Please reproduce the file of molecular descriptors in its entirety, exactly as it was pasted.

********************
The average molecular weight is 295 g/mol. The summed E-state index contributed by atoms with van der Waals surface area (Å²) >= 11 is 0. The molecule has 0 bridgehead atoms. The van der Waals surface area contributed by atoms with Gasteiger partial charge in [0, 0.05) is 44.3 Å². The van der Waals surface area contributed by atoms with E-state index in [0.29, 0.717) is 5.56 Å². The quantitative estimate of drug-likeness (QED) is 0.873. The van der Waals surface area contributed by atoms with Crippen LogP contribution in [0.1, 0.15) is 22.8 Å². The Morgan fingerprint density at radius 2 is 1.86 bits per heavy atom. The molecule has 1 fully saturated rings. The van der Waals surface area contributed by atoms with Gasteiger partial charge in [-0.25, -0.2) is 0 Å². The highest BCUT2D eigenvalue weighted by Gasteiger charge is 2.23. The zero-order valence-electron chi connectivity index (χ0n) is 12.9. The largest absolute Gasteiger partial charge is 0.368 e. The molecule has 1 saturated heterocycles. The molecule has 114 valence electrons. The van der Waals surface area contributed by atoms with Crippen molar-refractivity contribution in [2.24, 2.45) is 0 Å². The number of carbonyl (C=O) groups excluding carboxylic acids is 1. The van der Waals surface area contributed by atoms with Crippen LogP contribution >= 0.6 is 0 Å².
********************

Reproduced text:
The average molecular weight is 295 g/mol. The summed E-state index contributed by atoms with van der Waals surface area (Å²) >= 11 is 0. The molecule has 0 bridgehead atoms. The van der Waals surface area contributed by atoms with Gasteiger partial charge in [0, 0.05) is 44.3 Å². The van der Waals surface area contributed by atoms with E-state index in [0.29, 0.717) is 5.56 Å². The quantitative estimate of drug-likeness (QED) is 0.873. The van der Waals surface area contributed by atoms with Crippen LogP contribution in [0.1, 0.15) is 22.8 Å². The Morgan fingerprint density at radius 2 is 1.86 bits per heavy atom. The molecule has 1 fully saturated rings. The van der Waals surface area contributed by atoms with Gasteiger partial charge in [-0.25, -0.2) is 0 Å². The highest BCUT2D eigenvalue weighted by Gasteiger charge is 2.23. The zero-order valence-electron chi connectivity index (χ0n) is 12.9. The largest absolute Gasteiger partial charge is 0.368 e. The molecule has 1 saturated heterocycles. The molecule has 114 valence electrons. The van der Waals surface area contributed by atoms with Crippen molar-refractivity contribution in [2.24, 2.45) is 0 Å². The number of carbonyl (C=O) groups excluding carboxylic acids is 1. The van der Waals surface area contributed by atoms with Crippen LogP contribution >= 0.6 is 0 Å².